Subpoenaing the Brookings Institution, Durham Focuses on Trump-Russia Dossier

Subpoenaing the Brookings Institution, Durham Focuses on Trump-Russia Dossier

Subpoenaing the Brookings Institution, Durham Focuses on Trump-Russia Dossier Photo

WASHINGTON — Exiled from Twitter, former President Donald J. Trump issued a sarcastic statement recently inquiring about the ongoing public silence from John H. Durham, the special counsel who has been investigating the Trump-Russia inquiry since May 2019.

“Where’s Durham?” said Mr. Trump, who repeatedly predicted before last year’s election that Mr. Durham’s investigation would prove a deep-state conspiracy against him. “Is he a living, breathing human being? Will there ever be a Durham report?”

Mr. Durham ignored the complaint publicly, and the scope of his inquiry remains opaque. But one aspect has come into focus recently, according to people familiar with the investigation: Mr. Durham has keyed in on the F.B.I.’s handling of a notorious dossier of political opposition research both before and after the bureau started using it to obtain court permission to wiretap a former Trump campaign adviser in 2016 and 2017 and questioned witnesses who may have insight into the matter.

In particular, Mr. Durham has obtained documents from the Brookings Institution related to Igor Danchenko, a Russia researcher who worked there a decade ago and later helped gather rumors about Mr. Trump and Russia for that research, known as the Steele dossier, according to people familiar with the request.

By asking about the dossier, Mr. Durham has come to focus at least in part on re-scrutinizing an aspect of the investigation that was already exposed as problematic by a 2019 Justice Department inspector general report and led to reforms by the F.B.I. and the Foreign Intelligence Surveillance Court.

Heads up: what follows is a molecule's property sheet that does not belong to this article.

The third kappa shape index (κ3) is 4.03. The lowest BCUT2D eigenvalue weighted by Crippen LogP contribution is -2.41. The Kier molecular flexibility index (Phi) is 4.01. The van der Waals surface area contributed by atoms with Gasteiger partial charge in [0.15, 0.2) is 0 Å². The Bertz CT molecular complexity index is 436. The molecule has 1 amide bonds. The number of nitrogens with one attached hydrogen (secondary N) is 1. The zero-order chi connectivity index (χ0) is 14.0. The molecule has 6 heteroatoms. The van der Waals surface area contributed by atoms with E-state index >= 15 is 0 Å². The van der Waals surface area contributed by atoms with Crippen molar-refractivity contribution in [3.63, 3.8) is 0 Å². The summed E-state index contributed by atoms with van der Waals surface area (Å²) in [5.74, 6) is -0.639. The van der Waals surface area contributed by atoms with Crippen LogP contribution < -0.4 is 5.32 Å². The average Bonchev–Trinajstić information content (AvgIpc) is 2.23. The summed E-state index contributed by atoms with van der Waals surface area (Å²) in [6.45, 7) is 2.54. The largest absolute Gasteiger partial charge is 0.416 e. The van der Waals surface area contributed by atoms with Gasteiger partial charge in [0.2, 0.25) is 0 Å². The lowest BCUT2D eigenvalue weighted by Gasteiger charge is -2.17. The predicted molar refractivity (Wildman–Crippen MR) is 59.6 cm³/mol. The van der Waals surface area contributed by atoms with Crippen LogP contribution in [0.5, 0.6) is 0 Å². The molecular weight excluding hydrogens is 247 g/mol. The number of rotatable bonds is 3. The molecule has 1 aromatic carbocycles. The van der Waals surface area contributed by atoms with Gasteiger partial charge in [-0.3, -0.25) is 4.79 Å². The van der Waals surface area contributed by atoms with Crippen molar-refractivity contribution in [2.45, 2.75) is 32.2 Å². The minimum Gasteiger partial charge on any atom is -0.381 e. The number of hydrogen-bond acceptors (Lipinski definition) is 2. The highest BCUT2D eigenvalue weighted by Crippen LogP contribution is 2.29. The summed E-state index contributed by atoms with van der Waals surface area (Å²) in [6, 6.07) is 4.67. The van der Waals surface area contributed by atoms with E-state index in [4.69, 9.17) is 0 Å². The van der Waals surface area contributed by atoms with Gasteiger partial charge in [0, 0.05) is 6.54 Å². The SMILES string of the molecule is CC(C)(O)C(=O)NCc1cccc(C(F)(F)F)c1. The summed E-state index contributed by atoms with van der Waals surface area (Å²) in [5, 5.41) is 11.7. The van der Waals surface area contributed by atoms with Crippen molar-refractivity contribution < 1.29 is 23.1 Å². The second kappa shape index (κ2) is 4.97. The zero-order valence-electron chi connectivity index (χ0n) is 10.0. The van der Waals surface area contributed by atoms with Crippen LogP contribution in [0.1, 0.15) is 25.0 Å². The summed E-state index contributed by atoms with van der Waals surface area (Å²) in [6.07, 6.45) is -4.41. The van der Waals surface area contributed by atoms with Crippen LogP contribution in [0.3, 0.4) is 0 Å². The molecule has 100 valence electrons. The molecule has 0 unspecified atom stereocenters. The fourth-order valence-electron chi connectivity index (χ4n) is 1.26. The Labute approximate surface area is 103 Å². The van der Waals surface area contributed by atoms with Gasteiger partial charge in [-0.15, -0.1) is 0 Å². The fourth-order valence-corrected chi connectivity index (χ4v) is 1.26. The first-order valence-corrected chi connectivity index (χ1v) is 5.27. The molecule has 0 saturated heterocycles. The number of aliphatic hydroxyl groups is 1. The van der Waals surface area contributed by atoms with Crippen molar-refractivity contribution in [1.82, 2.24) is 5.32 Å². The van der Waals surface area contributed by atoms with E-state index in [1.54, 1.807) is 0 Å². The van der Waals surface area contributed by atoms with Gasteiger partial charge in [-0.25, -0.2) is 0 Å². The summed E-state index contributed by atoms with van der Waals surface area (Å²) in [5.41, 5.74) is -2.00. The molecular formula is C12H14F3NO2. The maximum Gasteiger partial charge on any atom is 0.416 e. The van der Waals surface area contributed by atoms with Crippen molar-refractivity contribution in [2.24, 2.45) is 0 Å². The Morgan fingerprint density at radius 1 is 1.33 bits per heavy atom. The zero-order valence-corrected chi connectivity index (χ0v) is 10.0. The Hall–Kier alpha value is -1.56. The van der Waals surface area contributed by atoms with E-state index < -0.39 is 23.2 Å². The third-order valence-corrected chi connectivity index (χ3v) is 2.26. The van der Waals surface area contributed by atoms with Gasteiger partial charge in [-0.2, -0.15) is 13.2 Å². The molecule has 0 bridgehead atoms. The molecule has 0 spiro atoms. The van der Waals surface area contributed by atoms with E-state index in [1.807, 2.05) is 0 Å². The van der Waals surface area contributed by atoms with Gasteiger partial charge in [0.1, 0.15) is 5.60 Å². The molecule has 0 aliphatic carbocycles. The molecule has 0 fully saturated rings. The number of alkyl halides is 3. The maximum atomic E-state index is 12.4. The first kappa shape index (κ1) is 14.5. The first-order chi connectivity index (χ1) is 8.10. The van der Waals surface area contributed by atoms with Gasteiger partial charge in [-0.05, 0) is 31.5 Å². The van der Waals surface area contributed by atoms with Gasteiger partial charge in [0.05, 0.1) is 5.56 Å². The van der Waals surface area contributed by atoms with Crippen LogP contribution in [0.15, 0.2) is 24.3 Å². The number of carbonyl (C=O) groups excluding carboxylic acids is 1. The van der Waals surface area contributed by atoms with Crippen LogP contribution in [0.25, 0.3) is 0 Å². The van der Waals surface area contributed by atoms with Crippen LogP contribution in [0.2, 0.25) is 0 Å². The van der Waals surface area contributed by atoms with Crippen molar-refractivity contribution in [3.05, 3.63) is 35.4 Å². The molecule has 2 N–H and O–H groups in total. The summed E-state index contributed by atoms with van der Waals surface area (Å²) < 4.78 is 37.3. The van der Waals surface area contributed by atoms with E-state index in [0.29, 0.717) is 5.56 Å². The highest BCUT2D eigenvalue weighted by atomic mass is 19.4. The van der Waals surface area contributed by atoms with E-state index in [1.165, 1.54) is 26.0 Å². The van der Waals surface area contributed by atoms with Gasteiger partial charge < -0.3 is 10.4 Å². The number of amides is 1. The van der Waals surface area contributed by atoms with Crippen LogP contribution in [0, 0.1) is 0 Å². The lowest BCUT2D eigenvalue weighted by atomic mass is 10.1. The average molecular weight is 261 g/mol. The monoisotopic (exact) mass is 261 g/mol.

Asked whether the special counsel had briefed his new supervisor — Attorney General Merrick B. Garland — a Justice Department spokesman would only point to a statement by Mr. Garland as a nominee. “If confirmed,” he said, “one of the first things I am going to do is speak with Mr. Durham and learn the status of his investigation.”

In February, several weeks before the Senate confirmed Mr. Garland, Mr. Durham obtained old personnel files and other documents related to Mr. Danchenko from the Brookings Institution, a prominent Washington think tank, using a subpoena. Mr. Danchenko had worked there from 2005 until 2010.

Mr. Danchenko traveled to Russia in 2016 and gathered rumors about Mr. Trump and his associates on behalf of Christopher Steele, who produced the dossier as a subcontractor for an investigative firm being indirectly paid by Democrats to look into any Trump-Russia ties.

Michael Cavadel, the general counsel of Brookings, confirmed the subpoena for records and other materials about Mr. Danchenko, saying that it was received on Dec. 31 and that the think tank had taken until February to gather the files and turn them over to Mr. Durham’s team in part because its office is closed during the pandemic.

“Consistent with its practices in such matters, Brookings provided the responsive documents, none of which contained information associated with the reports known as the Steele dossier,” Mr. Cavadel said.

Top Tweets About The Story

Top World Stories